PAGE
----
Adolescents and Low Back Pain

New research published in the Journal of the American Academy of Orthopedic Surgeons has shown that one of three adolescents reports some sort of low back pain. In nearly two-thirds of these patient’s, the clinical examination and imaging may not produce a clear cause for their pain.


Researchers feel this pain could be a result of a muscle strain, poor posture, too little activity, or two much activity (training) in a single or multiple sports. Different types of pain have different meanings. A dull and achy pain typically improves with rest while pain that remains after a few days or radiates would best benefit from physical therapy. Pain that also has numbness/tingling or shoots down the leg could be serious and should be dealt with quickly.
Maintaining proper posture, good core muscle strength and flexibility as well as regularly exercising and avoiding a sedentary lifestyle can help reduce the risk of back problems. A recent analysis of private insurance data adds that seeing a physical therapist (PT) first for low back pain produces a host of positive results, including lower costs, reduced probability of physician visits, and lower rates of pain killing medication prescriptions.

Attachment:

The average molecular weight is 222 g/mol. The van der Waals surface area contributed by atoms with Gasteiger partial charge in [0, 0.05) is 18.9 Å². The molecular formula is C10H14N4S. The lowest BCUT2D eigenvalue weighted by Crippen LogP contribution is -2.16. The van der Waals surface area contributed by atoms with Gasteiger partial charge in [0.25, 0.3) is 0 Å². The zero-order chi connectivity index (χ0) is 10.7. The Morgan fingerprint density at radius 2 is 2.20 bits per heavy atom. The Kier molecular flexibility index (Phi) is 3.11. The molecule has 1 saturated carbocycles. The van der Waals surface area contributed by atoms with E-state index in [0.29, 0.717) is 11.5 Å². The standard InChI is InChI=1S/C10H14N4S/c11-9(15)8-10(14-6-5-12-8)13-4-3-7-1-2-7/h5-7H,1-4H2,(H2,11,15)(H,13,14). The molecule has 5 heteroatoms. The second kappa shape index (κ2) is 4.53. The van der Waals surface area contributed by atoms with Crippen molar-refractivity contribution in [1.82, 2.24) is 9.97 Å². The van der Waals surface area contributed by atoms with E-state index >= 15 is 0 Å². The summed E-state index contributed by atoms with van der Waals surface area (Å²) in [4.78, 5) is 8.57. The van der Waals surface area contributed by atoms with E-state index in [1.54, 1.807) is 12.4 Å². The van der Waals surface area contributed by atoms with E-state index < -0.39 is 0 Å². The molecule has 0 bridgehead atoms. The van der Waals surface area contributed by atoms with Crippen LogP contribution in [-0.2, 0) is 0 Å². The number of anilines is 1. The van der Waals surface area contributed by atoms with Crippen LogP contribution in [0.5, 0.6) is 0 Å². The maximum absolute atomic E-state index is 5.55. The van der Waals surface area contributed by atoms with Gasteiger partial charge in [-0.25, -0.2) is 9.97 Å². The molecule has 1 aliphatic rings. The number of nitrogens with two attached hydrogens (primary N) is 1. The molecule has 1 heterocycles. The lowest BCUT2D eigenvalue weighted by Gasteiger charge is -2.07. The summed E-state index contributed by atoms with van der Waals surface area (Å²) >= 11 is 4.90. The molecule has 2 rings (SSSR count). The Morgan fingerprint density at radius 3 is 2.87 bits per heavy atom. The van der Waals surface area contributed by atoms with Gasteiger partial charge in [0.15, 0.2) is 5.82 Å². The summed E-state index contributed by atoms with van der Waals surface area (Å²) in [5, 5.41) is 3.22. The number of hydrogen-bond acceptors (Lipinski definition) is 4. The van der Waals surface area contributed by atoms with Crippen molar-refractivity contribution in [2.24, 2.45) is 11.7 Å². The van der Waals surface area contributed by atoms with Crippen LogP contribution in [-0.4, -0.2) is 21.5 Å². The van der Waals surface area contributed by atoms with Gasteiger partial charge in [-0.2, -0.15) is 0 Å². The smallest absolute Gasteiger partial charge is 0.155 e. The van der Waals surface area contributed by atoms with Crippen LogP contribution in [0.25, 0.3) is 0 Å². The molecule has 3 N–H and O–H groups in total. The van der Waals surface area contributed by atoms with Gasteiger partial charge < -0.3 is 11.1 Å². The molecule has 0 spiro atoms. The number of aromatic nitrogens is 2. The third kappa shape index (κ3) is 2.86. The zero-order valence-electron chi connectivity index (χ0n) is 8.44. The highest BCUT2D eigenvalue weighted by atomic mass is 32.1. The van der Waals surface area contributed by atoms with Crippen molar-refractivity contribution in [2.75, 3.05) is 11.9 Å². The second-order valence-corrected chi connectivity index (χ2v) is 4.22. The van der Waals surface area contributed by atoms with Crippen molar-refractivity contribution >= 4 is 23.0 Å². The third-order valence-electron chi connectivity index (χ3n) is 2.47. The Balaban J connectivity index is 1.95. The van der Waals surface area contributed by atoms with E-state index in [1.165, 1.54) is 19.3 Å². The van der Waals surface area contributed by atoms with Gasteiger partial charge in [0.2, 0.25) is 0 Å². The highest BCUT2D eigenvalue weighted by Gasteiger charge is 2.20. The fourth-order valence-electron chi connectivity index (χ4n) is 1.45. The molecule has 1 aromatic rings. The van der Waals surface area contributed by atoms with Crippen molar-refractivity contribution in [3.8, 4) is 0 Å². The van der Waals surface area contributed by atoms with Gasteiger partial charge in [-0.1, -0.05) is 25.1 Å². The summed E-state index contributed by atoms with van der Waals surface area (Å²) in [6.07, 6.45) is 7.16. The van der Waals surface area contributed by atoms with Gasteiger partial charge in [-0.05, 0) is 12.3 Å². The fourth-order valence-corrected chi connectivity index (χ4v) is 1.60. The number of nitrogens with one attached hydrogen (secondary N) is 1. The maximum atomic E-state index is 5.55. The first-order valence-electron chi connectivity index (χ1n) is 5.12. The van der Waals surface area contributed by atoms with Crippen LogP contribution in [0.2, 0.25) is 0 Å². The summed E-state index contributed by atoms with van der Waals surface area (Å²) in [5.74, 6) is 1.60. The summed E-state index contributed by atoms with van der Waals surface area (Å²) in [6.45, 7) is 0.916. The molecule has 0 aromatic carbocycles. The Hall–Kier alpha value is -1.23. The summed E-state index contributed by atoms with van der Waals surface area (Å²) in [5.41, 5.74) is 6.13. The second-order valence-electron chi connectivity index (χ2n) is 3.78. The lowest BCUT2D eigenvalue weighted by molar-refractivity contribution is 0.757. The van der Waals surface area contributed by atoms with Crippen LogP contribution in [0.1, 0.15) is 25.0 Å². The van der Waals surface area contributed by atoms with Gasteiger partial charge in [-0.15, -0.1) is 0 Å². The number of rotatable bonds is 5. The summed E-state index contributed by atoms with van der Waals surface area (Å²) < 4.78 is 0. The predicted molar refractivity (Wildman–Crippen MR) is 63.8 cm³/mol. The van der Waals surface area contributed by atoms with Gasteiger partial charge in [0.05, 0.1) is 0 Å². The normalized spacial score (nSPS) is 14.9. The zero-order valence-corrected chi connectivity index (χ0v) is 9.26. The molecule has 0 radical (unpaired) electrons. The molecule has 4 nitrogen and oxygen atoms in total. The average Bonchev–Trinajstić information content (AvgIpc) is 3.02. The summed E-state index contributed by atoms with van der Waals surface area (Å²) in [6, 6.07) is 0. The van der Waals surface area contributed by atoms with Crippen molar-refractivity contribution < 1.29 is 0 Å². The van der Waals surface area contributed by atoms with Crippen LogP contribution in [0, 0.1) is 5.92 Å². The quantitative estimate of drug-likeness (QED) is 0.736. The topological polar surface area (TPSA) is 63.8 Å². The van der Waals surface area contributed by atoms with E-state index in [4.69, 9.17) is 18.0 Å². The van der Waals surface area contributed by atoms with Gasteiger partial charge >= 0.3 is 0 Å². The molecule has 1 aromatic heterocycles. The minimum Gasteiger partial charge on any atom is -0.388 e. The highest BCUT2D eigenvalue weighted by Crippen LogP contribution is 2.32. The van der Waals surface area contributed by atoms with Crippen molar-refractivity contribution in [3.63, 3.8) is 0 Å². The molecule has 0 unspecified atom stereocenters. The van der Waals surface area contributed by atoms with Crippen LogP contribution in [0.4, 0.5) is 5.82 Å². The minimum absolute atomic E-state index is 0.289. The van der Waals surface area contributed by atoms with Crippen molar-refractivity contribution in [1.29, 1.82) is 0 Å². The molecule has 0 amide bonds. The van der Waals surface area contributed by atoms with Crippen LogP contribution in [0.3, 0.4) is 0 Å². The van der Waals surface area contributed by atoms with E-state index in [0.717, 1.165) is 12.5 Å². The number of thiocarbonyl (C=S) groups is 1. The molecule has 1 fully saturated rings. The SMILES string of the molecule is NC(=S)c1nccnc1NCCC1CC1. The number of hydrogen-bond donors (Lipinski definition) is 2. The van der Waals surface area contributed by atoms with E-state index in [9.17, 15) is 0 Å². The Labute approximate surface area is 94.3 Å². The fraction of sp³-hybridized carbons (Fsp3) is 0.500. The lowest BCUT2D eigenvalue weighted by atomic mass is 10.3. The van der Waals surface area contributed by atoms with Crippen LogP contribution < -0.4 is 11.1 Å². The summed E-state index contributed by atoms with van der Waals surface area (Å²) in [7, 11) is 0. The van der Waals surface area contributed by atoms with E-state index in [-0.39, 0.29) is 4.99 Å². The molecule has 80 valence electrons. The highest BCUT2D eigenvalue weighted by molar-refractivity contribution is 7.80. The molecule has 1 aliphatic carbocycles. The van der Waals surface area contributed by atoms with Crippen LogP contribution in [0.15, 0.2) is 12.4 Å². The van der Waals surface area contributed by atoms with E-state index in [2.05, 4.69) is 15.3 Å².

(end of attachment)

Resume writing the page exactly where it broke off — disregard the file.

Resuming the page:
In most insurance cases you can see a physical therapist without the need to see a physician. Physical therapists are the experts in musculoskeletal care and return to normal mobility.

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Andrew Vertson

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